A number of cancer types exhibit growth susceptibility to perturbations in Hh and Wnt pathway activity despite the lack of somatic or hereditary mutations in pathway components. This understanding may simply reflect the incompleteness of genomic sequencing information relating to these diseases, or the lack of insight into other molecular derangements that influence pathway activity (e.g., changes in gene promoter methylation or microRNA expression levels); nevertheless, a body of evidence supports the therapeutic potential in targeting the Wnt and Hh pathways in such diseases. Underlying this strategy is the presumption that CSCs exhibit a heightened dependency on these pathways to maintain self-renewal as compared with normal tissue counterparts.
Therapeutic exploitation of CSC addiction to the Hh and Wnt pathways has been most rigorously pursued in leukemic stem cells (LSCs). In chronic myelogenous leukemia (CML), LSCs positive for the oncogenic fusion protein Bcr-Abl appear to be vulnerable to targeted deletion of Smo or exposure to cyclopamine (105, 111). Similarly, β-catenin may support CML progression by promoting Bcr-Abl protein stability or expression (112). Thus small molecules that decrease β-catenin levels may be useful for attacking LSCs that support CML. More recently, acute myeloid leukemia (AML) induced either by coexpression of Hoxa9 and Meis1a oncogenes or by the fusion oncoprotein MLL-AF9 has been shown to depend on β-catenin activity (113). Aberrant β-catenin signaling engaged by the MLL-AF9 oncogene in granulocyte/macrophage progenitors (GMPs) that are normally quiescent for Wnt/β-catenin pathway activity further supports the frequent exploitation in LSCs of normal developmental pathways that are pivotal to hematopoietic stem cell self-renewal. As evidence that disrupting β-catenin function in AML may be therapeutically useful, exposure of LSCs in this disease to a Cox2 inhibitor known to disrupt the Wnt/β-catenin pathway response is sufficient to decrease cell number (113). The lack of evidence supporting normal hematopoiesis as a Hh or Wnt/β-catenin pathway–dependent process suggests that the deployment of these molecules in leukemias may be a viable therapeutic option, particularly in cases where drug resistance is observed, such as in Gleevec®-resistant CML incidents.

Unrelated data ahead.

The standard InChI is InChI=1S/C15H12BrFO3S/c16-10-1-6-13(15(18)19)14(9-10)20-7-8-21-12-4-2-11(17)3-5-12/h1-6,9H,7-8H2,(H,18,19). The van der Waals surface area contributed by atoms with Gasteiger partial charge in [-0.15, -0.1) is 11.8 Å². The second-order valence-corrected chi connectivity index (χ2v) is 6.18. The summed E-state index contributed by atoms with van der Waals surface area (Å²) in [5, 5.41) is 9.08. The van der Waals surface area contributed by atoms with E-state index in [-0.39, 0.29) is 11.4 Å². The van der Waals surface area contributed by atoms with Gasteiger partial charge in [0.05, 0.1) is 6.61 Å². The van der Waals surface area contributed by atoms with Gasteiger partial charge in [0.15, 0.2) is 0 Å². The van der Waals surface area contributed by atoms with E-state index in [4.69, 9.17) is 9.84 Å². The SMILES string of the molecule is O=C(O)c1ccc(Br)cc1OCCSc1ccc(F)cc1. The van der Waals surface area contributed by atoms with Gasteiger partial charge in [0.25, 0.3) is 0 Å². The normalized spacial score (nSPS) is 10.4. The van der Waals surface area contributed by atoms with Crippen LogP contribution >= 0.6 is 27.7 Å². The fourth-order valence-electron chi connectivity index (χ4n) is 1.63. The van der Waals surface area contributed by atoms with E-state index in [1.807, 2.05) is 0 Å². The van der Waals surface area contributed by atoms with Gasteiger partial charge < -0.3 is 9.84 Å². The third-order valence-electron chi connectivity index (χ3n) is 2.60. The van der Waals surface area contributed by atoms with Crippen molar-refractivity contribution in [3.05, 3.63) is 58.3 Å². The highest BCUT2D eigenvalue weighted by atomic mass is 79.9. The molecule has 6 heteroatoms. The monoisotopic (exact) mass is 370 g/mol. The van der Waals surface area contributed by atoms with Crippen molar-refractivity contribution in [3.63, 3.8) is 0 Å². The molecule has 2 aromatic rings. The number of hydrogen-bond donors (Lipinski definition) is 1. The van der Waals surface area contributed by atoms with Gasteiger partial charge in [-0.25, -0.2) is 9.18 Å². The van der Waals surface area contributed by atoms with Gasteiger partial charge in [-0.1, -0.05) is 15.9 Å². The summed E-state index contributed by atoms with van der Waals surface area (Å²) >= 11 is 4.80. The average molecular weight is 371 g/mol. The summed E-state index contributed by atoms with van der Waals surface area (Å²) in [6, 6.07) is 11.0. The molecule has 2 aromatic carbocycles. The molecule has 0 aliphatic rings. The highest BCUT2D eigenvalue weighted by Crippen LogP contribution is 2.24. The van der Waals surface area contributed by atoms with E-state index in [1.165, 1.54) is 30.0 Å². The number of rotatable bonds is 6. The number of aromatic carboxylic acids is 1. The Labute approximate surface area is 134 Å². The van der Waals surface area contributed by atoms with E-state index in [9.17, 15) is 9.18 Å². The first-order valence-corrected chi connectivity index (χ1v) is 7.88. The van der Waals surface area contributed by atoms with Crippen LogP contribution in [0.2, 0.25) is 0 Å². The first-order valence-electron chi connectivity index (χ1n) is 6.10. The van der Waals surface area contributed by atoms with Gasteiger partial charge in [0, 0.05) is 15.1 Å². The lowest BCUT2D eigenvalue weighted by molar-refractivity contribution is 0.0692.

Aberrant engagement of the Wnt/β-catenin pathway has also been observed to support metastasis in lung tumors that have not previously been associated with somatic pathway mutations in either primary or metastatic tumors (114). Here, a gain in presumably ligand-mediated pathway responses results in the expression of Lef1 and Hoxb9, which in turn activate a transcriptional program that supports metastatic cell behavior. Although the mechanism underlying activation of Wnt signaling in this scenario is unclear, the preponderance of lung cancer cells exhibiting excessive Porcn expression may be a contributing factor (97). Thus in cases in which tumor initiation may not be dependent on aberrant activation of the Wnt and Hh pathways, such as those well established in CRC or medulloblastoma, small-molecule inhibitors of these pathways may nevertheless be useful in blocking the dissemination of cancer cells from the primary site.